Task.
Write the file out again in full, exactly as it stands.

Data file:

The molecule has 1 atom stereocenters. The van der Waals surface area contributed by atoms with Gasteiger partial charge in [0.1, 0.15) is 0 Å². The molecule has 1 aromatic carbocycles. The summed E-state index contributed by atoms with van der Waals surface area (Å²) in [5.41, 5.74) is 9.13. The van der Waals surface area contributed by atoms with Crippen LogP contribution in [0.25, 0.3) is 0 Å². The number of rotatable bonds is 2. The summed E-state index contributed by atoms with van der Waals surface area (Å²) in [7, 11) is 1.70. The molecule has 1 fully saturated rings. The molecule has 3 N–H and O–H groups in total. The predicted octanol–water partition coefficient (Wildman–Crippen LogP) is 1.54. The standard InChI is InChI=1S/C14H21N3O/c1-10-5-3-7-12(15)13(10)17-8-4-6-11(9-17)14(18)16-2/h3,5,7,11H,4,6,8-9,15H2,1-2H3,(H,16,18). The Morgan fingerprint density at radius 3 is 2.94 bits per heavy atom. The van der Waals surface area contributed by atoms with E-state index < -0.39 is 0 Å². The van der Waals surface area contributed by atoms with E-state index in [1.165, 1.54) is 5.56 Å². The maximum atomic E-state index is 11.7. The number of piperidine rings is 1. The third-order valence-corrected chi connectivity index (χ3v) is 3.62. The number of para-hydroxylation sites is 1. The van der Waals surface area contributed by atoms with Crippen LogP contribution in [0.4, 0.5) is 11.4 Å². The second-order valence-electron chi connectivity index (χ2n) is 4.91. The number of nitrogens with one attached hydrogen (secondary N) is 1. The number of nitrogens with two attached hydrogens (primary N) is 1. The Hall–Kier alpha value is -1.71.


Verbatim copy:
The molecule has 1 atom stereocenters. The van der Waals surface area contributed by atoms with Gasteiger partial charge in [0.1, 0.15) is 0 Å². The molecule has 1 aromatic carbocycles. The summed E-state index contributed by atoms with van der Waals surface area (Å²) in [5.41, 5.74) is 9.13. The van der Waals surface area contributed by atoms with Crippen LogP contribution in [0.25, 0.3) is 0 Å². The number of rotatable bonds is 2. The summed E-state index contributed by atoms with van der Waals surface area (Å²) in [7, 11) is 1.70. The molecule has 1 fully saturated rings. The molecule has 3 N–H and O–H groups in total. The predicted octanol–water partition coefficient (Wildman–Crippen LogP) is 1.54. The standard InChI is InChI=1S/C14H21N3O/c1-10-5-3-7-12(15)13(10)17-8-4-6-11(9-17)14(18)16-2/h3,5,7,11H,4,6,8-9,15H2,1-2H3,(H,16,18). The Morgan fingerprint density at radius 3 is 2.94 bits per heavy atom. The van der Waals surface area contributed by atoms with E-state index < -0.39 is 0 Å². The van der Waals surface area contributed by atoms with E-state index in [1.165, 1.54) is 5.56 Å². The maximum atomic E-state index is 11.7. The number of piperidine rings is 1. The third-order valence-corrected chi connectivity index (χ3v) is 3.62. The number of para-hydroxylation sites is 1. The van der Waals surface area contributed by atoms with Crippen LogP contribution in [0.4, 0.5) is 11.4 Å². The second-order valence-electron chi connectivity index (χ2n) is 4.91. The number of nitrogens with one attached hydrogen (secondary N) is 1. The number of nitrogens with two attached hydrogens (primary N) is 1. The Hall–Kier alpha value is -1.71.